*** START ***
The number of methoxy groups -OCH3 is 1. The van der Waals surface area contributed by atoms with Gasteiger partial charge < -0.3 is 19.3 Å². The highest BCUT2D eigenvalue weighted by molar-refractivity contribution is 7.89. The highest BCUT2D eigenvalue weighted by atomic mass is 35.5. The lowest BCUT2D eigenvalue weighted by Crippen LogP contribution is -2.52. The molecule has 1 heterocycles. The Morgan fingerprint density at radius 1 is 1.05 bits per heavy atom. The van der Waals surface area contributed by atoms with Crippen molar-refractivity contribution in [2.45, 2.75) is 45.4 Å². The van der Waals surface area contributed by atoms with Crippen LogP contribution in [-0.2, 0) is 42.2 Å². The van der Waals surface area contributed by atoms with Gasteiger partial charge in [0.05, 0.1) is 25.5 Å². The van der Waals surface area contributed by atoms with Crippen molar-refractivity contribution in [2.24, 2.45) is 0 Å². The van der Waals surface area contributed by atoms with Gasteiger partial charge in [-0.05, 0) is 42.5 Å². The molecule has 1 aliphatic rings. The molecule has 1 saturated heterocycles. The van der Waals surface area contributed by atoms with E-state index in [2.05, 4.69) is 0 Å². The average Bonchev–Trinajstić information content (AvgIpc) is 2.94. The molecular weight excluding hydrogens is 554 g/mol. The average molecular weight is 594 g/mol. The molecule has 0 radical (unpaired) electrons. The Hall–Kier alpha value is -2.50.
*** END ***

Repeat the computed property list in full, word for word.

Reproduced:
The number of methoxy groups -OCH3 is 1. The van der Waals surface area contributed by atoms with Gasteiger partial charge < -0.3 is 19.3 Å². The highest BCUT2D eigenvalue weighted by molar-refractivity contribution is 7.89. The highest BCUT2D eigenvalue weighted by atomic mass is 35.5. The lowest BCUT2D eigenvalue weighted by Crippen LogP contribution is -2.52. The molecule has 1 heterocycles. The Morgan fingerprint density at radius 1 is 1.05 bits per heavy atom. The van der Waals surface area contributed by atoms with Crippen molar-refractivity contribution in [2.45, 2.75) is 45.4 Å². The van der Waals surface area contributed by atoms with Crippen LogP contribution in [-0.2, 0) is 42.2 Å². The van der Waals surface area contributed by atoms with Gasteiger partial charge in [0.05, 0.1) is 25.5 Å². The van der Waals surface area contributed by atoms with Crippen molar-refractivity contribution in [2.24, 2.45) is 0 Å². The van der Waals surface area contributed by atoms with Gasteiger partial charge in [-0.05, 0) is 42.5 Å². The molecule has 1 aliphatic rings. The molecule has 1 saturated heterocycles. The van der Waals surface area contributed by atoms with E-state index in [2.05, 4.69) is 0 Å². The average Bonchev–Trinajstić information content (AvgIpc) is 2.94. The molecular weight excluding hydrogens is 554 g/mol. The average molecular weight is 594 g/mol. The molecule has 0 radical (unpaired) electrons. The Hall–Kier alpha value is -2.50.